By Charlotte Glidden-Bush
In February 2001 Amonix Inc. installed the world’s first commercial high concentration photovoltaic (HCPV) solar arrays in Glendale, Arizona, USA.
The technology utilizes the sun’s powerful rays to supply clean, efficient and reliable power to Arizona Public Service’s grid.
In 1999 Arizona Public Service Co. (APS) contracted Amonix Inc. to build 300 kW of its integrated high concentration photovoltaic (IHCPV) solar systems, representing the world’s first commercial application of HCPV solar arrays. One project, located in Glendale, Arizona, USA, uses 100 kW of the Amonix technology to track the sun’s movements and employs special lenses to magnify the sun’s rays 250 times onto each solar cell. The HCPV plant supplies enough energy to power more than 160 homes.
The project is based on technology which was originally developed by the Electric Power Research Institute (EPRI) and was based on work by Stanford University. Amonix has modified and developed it so that it is now projected to be the lowest-cost photovoltaic technology when manufactured in volume.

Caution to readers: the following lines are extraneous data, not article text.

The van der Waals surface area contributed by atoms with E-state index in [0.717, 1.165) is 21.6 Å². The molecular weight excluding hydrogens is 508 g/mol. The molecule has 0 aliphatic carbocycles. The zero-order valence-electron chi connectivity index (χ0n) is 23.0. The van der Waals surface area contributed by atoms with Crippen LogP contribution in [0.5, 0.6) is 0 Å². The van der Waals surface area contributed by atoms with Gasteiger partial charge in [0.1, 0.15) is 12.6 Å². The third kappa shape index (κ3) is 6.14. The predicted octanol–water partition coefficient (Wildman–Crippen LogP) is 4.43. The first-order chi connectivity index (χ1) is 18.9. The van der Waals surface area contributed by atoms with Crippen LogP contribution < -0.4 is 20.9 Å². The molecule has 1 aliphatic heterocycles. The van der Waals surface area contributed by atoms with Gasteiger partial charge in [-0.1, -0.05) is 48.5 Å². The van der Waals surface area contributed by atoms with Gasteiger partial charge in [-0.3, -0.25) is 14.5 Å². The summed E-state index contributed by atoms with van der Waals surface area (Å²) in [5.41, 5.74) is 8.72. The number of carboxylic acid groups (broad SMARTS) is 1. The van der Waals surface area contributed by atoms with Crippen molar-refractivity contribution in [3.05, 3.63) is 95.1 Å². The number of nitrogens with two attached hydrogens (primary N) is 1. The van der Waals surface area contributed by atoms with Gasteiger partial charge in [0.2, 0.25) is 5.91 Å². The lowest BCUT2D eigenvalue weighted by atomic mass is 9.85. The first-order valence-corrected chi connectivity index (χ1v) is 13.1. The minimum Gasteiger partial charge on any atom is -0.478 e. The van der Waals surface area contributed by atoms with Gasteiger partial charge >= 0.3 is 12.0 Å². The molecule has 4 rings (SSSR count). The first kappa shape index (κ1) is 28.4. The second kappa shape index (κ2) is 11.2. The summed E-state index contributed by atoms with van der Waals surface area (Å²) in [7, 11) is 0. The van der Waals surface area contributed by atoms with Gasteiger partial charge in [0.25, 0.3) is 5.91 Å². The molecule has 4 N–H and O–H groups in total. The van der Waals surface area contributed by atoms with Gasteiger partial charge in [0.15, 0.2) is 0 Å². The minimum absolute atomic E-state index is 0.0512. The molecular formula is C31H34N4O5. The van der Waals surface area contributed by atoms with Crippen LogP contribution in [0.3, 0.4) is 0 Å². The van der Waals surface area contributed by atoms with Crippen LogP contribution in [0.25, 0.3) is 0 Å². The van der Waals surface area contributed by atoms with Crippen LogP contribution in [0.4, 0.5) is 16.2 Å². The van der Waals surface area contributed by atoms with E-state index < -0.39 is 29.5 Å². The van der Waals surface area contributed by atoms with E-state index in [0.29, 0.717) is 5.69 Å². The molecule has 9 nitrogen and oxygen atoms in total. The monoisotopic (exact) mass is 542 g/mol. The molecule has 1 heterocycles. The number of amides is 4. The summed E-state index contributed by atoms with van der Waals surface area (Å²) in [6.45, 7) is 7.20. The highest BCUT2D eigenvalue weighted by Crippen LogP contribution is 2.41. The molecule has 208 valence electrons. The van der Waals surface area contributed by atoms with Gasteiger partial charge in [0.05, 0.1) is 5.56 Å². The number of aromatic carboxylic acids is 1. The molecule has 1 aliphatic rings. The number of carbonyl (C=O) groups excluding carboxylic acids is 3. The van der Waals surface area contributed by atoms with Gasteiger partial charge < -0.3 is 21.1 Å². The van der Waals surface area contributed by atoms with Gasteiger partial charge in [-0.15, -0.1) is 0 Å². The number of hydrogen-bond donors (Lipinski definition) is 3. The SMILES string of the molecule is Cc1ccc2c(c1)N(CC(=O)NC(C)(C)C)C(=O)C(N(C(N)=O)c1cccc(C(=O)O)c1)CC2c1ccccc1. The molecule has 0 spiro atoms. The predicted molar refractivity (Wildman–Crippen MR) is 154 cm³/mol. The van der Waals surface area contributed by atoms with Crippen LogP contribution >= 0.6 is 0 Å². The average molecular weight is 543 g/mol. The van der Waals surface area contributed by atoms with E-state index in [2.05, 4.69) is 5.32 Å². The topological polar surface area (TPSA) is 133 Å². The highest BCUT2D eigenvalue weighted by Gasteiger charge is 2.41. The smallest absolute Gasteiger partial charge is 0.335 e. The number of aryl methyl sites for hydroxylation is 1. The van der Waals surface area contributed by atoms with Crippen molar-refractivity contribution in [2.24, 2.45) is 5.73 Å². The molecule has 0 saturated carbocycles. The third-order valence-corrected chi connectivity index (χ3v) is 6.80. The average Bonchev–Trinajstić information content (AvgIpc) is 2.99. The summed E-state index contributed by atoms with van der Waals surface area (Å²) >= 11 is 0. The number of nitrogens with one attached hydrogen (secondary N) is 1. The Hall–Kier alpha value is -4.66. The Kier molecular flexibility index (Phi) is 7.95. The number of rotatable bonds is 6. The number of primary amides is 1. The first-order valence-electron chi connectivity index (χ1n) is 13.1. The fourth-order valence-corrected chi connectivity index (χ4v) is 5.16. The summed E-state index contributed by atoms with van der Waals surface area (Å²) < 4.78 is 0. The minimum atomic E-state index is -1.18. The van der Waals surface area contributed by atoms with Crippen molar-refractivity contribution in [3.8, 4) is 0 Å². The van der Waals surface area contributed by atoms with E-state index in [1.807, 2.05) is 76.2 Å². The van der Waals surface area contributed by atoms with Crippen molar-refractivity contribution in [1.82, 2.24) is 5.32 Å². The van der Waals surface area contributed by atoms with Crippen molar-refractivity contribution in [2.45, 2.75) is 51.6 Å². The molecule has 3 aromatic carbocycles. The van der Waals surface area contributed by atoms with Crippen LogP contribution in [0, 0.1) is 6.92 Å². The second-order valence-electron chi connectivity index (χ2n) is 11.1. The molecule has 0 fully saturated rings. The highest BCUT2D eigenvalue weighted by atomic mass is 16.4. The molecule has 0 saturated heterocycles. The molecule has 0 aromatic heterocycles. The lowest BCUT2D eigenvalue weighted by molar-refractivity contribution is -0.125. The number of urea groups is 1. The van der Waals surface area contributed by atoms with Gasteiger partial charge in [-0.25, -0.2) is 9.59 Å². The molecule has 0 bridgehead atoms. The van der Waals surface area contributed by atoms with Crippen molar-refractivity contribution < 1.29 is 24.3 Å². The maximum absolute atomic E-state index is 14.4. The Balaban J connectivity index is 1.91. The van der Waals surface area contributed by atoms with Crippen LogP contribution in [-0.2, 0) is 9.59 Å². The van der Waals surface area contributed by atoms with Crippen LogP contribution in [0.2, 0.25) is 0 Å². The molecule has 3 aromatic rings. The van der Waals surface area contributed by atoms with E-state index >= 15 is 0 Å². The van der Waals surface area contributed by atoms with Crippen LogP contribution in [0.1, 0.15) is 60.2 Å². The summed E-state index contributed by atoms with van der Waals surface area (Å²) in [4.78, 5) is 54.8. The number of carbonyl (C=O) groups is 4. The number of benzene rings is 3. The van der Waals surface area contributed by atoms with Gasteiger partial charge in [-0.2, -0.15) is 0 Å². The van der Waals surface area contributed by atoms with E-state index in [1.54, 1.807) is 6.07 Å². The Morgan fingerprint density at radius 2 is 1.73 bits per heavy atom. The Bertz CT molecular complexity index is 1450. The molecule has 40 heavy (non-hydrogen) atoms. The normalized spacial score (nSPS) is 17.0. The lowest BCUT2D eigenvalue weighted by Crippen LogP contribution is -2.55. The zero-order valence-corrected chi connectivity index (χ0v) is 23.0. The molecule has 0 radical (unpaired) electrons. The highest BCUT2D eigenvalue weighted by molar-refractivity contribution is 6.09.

Figure 1. Typical generated power for the array
The HCPV system utilizes the renewable, sustainable energy resource provided by the sun to provide clean, reliable and efficient energy, and offers many other benefits.
“One of the main benefits is that it is a renewable, non-polluting source of energy,” said Vahan Garboushian, president and CEO of Amonix. “It is highly efficient and the plant will be very reliable. The units are also flexible in installation. You just need a place which has good sun. It’s modular so there isn’t a long lead time between the start of the plant and the start of electrical production, and it can start producing power before all the units are installed.”